Of all the different designs that have tried to make every square inch of a small interior space count, the most effective is undoubtedly the freestanding room-within-a-room. These structures often plug several furnishings, like lofted beds, closets, drawers, shelving, desks and sometimes even bathrooms or kitchenettes, into a single existing space with minimal fuss. Rooms-within-rooms are ideal for lofts, warehouses, and can make for great dividers in studio apartments with high ceilings. Plus, they won’t require any expensive renovation should you want to remove or relocate them to change up your space’s layout.
Some structures, like MIT’s City Home, expand and transform to increase the size of the rooms its tenants want accessible at any given time. Others create entirely enclosed private spaces within a larger room, such as Dan Hisel’s Z Box. A few modular rooms are even designed to be portable and roll around on casters for easy repositioning. In a new design by the architects at CHA:COL, a Los Angeles apartment’s central feature acts as a creative hub.
The loft, named “Writer’s Block” by the architects, is inhabited by a New York Times best-selling author and a game designer who needed a small urban getaway to recover from long book tours and business trips. The unit is now equipped with fully-functional living and office spaces but began as a beautiful blank slate of brick walls, wooden ceilings, and angular support beams. The interior’s initial simplicity inspired the architects to incorporate a geometric motif into their design. CHA:COL explains, “Taking cues from their writing, gaming and fantasy environment background, we drew inspiration from the Escher-like geometries of the game Monument Valley. The game is unique in its ability to transform two-dimensional lines and shapes into a three-dimensional environment that a player inhabits.”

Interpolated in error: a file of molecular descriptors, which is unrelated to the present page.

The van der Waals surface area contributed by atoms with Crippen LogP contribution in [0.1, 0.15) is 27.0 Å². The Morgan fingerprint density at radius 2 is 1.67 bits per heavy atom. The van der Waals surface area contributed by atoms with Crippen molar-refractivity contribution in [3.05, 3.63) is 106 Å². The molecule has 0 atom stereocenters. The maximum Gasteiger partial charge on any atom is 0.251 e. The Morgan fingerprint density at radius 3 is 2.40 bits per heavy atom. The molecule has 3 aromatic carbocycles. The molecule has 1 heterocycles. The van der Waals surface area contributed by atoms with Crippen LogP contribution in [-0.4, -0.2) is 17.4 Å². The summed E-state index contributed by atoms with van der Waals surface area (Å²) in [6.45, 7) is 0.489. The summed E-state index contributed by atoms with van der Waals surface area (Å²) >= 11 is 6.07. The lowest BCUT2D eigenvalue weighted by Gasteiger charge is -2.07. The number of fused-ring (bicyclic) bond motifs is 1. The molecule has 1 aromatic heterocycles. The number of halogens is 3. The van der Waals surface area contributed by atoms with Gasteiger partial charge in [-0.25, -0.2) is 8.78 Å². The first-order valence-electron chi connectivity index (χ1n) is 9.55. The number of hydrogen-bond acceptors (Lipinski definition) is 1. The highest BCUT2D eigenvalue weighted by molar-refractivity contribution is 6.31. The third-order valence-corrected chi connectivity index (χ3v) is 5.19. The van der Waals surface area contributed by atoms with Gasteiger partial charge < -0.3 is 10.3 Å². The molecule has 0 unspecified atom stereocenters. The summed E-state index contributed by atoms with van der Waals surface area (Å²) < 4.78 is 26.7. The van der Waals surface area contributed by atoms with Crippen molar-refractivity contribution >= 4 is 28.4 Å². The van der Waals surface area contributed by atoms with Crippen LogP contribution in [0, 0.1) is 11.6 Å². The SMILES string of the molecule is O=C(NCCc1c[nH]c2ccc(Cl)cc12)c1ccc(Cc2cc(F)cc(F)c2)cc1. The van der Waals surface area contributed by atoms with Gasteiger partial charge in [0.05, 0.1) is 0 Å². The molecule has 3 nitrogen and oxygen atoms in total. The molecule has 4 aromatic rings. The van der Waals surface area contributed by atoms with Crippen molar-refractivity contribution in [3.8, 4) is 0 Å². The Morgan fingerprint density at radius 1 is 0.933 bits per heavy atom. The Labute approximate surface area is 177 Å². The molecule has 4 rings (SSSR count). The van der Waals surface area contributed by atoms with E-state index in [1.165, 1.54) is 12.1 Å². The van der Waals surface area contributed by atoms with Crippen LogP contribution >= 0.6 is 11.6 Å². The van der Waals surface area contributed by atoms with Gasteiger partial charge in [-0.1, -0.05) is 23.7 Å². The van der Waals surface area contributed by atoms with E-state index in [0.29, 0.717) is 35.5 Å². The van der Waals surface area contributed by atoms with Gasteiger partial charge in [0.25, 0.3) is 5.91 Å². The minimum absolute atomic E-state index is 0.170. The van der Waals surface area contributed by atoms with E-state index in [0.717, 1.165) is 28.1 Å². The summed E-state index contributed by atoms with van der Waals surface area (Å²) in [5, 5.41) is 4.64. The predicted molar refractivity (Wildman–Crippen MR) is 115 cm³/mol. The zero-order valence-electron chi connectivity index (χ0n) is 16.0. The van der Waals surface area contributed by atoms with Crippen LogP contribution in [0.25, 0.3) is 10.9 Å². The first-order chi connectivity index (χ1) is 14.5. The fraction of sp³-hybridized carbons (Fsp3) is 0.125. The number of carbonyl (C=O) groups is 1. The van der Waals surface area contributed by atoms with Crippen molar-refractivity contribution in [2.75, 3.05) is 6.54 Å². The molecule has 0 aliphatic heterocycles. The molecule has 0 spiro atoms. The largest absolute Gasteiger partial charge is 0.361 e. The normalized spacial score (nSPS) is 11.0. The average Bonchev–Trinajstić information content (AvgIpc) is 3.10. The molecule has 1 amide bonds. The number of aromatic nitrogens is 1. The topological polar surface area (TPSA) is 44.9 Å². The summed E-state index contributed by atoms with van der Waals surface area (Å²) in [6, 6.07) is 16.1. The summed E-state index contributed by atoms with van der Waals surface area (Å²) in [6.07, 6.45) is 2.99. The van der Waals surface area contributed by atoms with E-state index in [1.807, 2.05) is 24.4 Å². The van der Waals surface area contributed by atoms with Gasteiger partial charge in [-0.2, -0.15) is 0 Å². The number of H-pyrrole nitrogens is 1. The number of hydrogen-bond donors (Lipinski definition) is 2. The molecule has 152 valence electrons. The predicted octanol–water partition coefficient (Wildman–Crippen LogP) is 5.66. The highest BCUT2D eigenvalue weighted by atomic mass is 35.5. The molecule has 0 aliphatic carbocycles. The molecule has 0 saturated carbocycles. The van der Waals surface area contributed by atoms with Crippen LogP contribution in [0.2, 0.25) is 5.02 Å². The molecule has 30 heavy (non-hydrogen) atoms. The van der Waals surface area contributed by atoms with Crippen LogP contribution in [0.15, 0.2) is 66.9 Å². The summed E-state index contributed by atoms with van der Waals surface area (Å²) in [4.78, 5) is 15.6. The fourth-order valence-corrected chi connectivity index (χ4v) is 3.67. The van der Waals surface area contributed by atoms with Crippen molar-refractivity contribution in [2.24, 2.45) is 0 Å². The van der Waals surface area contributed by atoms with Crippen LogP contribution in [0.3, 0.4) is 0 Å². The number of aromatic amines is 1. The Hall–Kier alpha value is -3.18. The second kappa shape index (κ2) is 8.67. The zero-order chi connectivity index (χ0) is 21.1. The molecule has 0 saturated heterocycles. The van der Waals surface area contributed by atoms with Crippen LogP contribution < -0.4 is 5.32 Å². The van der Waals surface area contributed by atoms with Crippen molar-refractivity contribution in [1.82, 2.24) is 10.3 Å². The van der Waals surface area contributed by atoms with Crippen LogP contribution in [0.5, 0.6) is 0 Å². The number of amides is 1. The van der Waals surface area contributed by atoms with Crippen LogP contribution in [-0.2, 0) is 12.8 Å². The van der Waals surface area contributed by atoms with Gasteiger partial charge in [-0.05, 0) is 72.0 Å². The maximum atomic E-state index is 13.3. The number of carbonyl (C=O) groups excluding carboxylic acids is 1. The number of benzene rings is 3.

“Similar to the way [characters in the game] move through tilted planes and angular walls, we envisioned the clients moving through a central creative area (the angular 3D entertainment area on one side and the silent writers desk on the other side) into the lounge (the inlaid carpet bands emerge out of the custom millwork piece and climb up the walls in a bold graphic mural).”
By attempting to marry the graphic and the spatial, CHA:COL eventually came up with the “Writer’s Block,” which acts as a creative workhorse for writers and game designers alike. Each person now gets a workspace that meets their individual needs and a sense of privacy without having to isolate themselves from the rest of the loft. “Writer’s Block” is a clever manifestation of a shared creative space in which concentration, inspiration, and interaction are all of the utmost importance. Imagine how different the loft would look and feel if the designers had instead chosen to separate the couple by creating two small, walled-off office areas.
“It was heartening to hear from the clients post-occupancy, that they love using the space extensively for their sketching, writing and musical work, and hang out there to collaborate often between tours and travels,” the architects happily report.